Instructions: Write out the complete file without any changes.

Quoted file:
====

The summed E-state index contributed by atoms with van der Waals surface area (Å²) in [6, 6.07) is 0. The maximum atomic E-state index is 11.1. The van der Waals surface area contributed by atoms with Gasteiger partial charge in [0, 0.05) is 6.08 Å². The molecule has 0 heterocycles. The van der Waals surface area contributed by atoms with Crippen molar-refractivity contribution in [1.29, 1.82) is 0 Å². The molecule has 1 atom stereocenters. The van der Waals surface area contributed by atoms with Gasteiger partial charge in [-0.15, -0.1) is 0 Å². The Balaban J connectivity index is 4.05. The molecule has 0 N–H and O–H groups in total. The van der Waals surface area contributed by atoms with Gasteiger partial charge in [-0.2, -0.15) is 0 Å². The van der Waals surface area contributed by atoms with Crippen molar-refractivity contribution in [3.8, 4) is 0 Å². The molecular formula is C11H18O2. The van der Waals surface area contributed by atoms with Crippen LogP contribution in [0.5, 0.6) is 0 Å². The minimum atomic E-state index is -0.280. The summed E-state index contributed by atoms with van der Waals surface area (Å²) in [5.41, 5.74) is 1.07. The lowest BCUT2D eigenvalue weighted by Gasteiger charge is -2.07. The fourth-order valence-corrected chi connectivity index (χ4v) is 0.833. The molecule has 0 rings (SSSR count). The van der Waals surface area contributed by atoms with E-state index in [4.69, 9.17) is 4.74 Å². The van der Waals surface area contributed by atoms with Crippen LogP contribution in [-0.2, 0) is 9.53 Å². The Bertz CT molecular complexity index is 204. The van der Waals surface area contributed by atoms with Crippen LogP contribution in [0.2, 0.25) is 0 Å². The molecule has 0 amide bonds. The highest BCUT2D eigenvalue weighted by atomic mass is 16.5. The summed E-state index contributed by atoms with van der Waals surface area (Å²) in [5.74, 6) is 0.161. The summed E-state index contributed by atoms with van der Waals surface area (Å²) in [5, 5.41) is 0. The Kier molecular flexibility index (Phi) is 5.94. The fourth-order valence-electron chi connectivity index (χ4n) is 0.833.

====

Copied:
The summed E-state index contributed by atoms with van der Waals surface area (Å²) in [6, 6.07) is 0. The maximum atomic E-state index is 11.1. The van der Waals surface area contributed by atoms with Gasteiger partial charge in [0, 0.05) is 6.08 Å². The molecule has 0 heterocycles. The van der Waals surface area contributed by atoms with Crippen molar-refractivity contribution in [1.29, 1.82) is 0 Å². The molecule has 1 atom stereocenters. The van der Waals surface area contributed by atoms with Gasteiger partial charge in [-0.15, -0.1) is 0 Å². The Balaban J connectivity index is 4.05. The molecule has 0 N–H and O–H groups in total. The van der Waals surface area contributed by atoms with Gasteiger partial charge in [-0.2, -0.15) is 0 Å². The van der Waals surface area contributed by atoms with Crippen molar-refractivity contribution in [3.8, 4) is 0 Å². The molecular formula is C11H18O2. The van der Waals surface area contributed by atoms with Crippen LogP contribution in [0.5, 0.6) is 0 Å². The minimum atomic E-state index is -0.280. The summed E-state index contributed by atoms with van der Waals surface area (Å²) in [5.41, 5.74) is 1.07. The lowest BCUT2D eigenvalue weighted by Gasteiger charge is -2.07. The fourth-order valence-corrected chi connectivity index (χ4v) is 0.833. The molecule has 0 rings (SSSR count). The van der Waals surface area contributed by atoms with E-state index in [4.69, 9.17) is 4.74 Å². The van der Waals surface area contributed by atoms with Crippen LogP contribution in [-0.2, 0) is 9.53 Å². The Bertz CT molecular complexity index is 204. The van der Waals surface area contributed by atoms with Crippen LogP contribution in [0.2, 0.25) is 0 Å². The molecule has 0 amide bonds. The highest BCUT2D eigenvalue weighted by atomic mass is 16.5. The summed E-state index contributed by atoms with van der Waals surface area (Å²) in [5.74, 6) is 0.161. The summed E-state index contributed by atoms with van der Waals surface area (Å²) in [5, 5.41) is 0. The Kier molecular flexibility index (Phi) is 5.94. The fourth-order valence-electron chi connectivity index (χ4n) is 0.833.